26 August, 2013

Summer is Winding Down

Summer is winding down, and not only does than mean a change in the weather, but Summer Scream happens at Lakeside Amusement Park. Summer Scream is a major fundraising event for The Denver Film Society, and I have to say it is one of the better fundraisers I've ever worked on. It's managed to get bigger every year, and it has consistently drawn in a crowd, but the best part is that it really does manage to bring awareness to the Denver Film Society. I have talked to so many people that began supporting the DFS because of their attendance at Summer Scream.

I also had the wonderful opportunity to see the amazing band Tegan and Sara at one of my favorite venues, Twist and Shout  Records, who manage to put on fantastic and intimate shows in the back vinyl section. Gotta love local.

17 August, 2013

Imagination Returns

I am tempted to reshoot this so it fits the rectangular size of the the others, but I really like how this one turned out.

16 August, 2013

The Moment Decisive, or A Flight of Pigeons

Yesterday was a weird day.

To begin, as you may have seen from this blog, I have described myself as a "photojournalistic event documentary" photographer. What that means is I photograph events, but I don't ask for poses, or shenanigans, I wait and I watch and see what happens. Photographing events means there is often a lot of commotion, a lot of noise, and a lot of distraction. You can follow the distraction and get a lot of photos, but if you ignore it, and focus through the cacophony, you can get some pretty awesome stuff.

That is why I use the word "photojournalistic." I entertained the thought of being a photojournalist for a short time, until I actually had to do it. I had to find a piece of found news and I found a traffic collision. So I took photos and I took names and I watched as someone was placed into an ambulance and all the while all I could think of was how invasive I must be, how I was leeching off of their emotion and trying to make something for myself out of it. I didn't like it. Certainly, I could have found a happy moment, a joyful piece of found news, but that's what I found, and it made it clear what I wanted my photography to produce.

So back to yesterday.

The thing I will remember the most is the murmuration of  pigeons after the first loud pop. I didn't turn immediately, a bus had just passed, and noises and buses occur with such frequency around me, it didn't require any thought. But I turned as those around me, who had turned, were rapt with attention. And I saw a man, in the middle of the street, arm outstretched. And there was load pop. Whether my thoughts moved faster or the world moved slower, I immediately pulled out my dinky camera phone with the thought that "the best camera is the one you have on you." Well I had my SLR, I was photographing an event later that afternoon, but I reasoned that the camera phone would be less conspicuous, make me stand out less, be less of a target. The camera phone wouldn't switch on. Pop. Pop. Pop. I started to back away as others began to run. He started to run. I tried to dig out my SLR, the only thought being that I had the wrong lens, it wouldn't be long enough, it wouldn't be useful to the police. And then he was gone. And then  I saw the other two, running in the other direction. And then the police where there sprinting, moving on training and instinct. And I was left as so many others standing, as if nothing had happened at all. I thought about it then, about how much the lot of us were deer in the headlights, too curious for our own good, stuck in place as it happened. And so I went about my business. I gave my statement. I got lunch from a truck. I splurged and got a Mexican Pepsi. And a cupcake, though I always get a cupcake.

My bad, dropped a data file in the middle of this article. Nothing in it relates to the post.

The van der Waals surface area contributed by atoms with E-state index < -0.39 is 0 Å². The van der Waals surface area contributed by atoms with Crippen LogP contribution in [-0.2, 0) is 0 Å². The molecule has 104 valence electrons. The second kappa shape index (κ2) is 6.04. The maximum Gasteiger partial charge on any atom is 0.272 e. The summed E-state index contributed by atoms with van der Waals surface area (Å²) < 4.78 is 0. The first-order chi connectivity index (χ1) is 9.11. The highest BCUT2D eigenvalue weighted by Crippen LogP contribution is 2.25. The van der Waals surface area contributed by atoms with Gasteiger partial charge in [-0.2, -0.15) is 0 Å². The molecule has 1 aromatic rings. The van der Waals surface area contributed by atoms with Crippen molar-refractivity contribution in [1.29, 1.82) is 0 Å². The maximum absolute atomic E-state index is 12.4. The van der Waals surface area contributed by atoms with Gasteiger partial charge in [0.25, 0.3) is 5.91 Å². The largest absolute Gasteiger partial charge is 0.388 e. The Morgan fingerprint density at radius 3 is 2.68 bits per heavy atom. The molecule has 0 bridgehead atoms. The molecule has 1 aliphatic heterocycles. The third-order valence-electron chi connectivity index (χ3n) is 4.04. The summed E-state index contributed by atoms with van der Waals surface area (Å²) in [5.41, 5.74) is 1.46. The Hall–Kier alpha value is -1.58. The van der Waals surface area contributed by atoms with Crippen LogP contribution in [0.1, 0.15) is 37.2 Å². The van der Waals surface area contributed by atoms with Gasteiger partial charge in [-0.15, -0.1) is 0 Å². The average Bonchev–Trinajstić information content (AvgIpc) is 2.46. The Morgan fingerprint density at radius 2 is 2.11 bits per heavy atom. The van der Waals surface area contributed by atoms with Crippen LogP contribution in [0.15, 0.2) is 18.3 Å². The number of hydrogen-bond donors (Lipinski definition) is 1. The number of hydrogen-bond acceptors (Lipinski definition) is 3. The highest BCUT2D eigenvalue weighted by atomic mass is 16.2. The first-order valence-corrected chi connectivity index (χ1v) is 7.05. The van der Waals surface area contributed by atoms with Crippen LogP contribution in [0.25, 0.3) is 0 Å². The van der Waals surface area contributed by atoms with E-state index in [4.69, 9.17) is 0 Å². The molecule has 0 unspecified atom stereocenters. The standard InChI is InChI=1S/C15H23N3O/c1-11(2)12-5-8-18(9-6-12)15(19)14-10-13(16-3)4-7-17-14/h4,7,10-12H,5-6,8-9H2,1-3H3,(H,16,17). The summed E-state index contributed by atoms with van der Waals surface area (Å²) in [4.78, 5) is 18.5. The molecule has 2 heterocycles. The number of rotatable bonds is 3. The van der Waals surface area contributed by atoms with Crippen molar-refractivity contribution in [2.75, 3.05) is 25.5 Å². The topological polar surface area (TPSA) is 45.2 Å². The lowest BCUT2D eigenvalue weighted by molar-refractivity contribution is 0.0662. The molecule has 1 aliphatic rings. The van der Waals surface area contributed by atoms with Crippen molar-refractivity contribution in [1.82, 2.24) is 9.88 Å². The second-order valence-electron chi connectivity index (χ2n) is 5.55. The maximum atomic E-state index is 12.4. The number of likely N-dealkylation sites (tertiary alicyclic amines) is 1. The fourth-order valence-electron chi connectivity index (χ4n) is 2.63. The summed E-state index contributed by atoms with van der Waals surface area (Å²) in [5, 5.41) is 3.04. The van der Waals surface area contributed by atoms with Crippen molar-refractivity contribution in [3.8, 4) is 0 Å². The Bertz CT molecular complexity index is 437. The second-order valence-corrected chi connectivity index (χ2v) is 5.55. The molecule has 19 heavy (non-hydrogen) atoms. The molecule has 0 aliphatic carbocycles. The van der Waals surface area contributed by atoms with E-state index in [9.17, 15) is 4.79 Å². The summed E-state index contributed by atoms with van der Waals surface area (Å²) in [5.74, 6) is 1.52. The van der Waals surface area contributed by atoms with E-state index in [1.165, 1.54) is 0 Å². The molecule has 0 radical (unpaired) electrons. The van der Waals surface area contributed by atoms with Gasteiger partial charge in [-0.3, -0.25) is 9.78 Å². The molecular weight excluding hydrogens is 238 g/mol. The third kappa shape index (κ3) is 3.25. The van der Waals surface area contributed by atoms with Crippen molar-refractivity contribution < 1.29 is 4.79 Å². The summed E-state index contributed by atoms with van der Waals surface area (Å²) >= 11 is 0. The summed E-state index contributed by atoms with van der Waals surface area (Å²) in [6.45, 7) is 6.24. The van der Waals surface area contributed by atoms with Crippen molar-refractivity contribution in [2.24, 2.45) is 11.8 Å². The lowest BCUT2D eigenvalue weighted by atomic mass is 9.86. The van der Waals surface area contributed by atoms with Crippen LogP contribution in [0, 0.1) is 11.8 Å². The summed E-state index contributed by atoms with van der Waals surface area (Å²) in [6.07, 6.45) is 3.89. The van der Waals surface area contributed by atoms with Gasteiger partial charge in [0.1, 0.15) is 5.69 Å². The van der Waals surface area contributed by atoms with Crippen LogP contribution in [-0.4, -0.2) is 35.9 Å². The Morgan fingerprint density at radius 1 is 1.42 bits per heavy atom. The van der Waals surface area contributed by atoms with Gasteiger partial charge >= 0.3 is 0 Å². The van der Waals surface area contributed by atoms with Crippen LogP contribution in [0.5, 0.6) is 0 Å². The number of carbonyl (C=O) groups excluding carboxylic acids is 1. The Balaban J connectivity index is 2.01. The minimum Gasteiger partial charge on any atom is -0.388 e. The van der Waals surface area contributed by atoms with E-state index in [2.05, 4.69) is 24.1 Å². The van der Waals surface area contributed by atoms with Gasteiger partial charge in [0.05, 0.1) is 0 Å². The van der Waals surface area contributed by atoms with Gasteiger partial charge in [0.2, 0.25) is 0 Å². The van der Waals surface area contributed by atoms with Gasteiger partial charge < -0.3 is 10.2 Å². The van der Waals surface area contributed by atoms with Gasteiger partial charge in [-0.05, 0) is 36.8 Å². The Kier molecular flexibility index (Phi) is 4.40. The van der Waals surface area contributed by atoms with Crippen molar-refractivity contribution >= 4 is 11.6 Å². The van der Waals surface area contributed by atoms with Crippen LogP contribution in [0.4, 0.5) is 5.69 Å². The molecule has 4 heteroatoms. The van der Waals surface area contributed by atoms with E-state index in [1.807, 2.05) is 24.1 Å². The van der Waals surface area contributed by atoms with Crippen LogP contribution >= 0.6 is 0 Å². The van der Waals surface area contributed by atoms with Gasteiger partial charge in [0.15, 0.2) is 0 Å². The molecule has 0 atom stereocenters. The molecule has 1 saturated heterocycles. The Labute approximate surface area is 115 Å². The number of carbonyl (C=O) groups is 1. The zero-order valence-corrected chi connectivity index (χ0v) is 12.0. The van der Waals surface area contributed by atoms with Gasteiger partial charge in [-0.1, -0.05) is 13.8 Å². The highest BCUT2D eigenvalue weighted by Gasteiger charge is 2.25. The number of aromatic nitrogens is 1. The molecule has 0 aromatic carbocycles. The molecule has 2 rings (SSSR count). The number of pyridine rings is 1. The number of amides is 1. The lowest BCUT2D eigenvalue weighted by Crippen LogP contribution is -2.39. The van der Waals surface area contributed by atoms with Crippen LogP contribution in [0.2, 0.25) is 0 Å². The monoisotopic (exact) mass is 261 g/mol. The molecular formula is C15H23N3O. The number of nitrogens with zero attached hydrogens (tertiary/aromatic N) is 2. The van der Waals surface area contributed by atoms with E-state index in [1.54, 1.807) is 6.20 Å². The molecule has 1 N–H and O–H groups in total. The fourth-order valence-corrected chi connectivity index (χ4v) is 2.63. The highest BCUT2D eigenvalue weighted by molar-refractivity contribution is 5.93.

And the rest of the day continued as if nothing had happened. I received a text from a friend, who knew I was going to be getting lunch from a truck; who knew I would be there. We texted a little bit more, about speculation and stereotyping and came to the conclusion this was the Sharks and the Jets, if West Side Story were remade today. It's funny now because I was on the West Side of town, but only by a marginal delineation.

Regardless, the day continued. I helped at the event location a bit, setting tables and chairs. I like being helpful. I went to the record store next door and picked up a vinyl, and happened to snag the last wristband for a free show next week. We talked about film, and marriage, and whether Pluto was a planet or not and couldn't remember the words "Dwarf planet," which would have made for a some great Lord of the Rings jokes. I photographed the event, I helped clean up, and we had pizza and then I went home, and did the same stuff I do after every event: download, quick pass edit, backup.

So yesterday was weird, but normal. The normalcy of it all, the lack of panic, the lack of action could open a ton of discussion on media and desensitization of violence (I do love a good action movie), but it seems to me, looking at how I reacted and how I saw others react, we are simply curious beings and if something catches our eye, we want to see what it is, to decipher it, to understand it. Our flight or fight response has been dulled, because we are really our own enemy, and for the majority of us, we aren't hunted at all. But best to leave that discussion to another day.

 And of all the things that stand out, the flight of pigeons that followed that first pop, which isn't unusual, because I see them do that all the time without the sound.

And here are some photos for you, without the sound.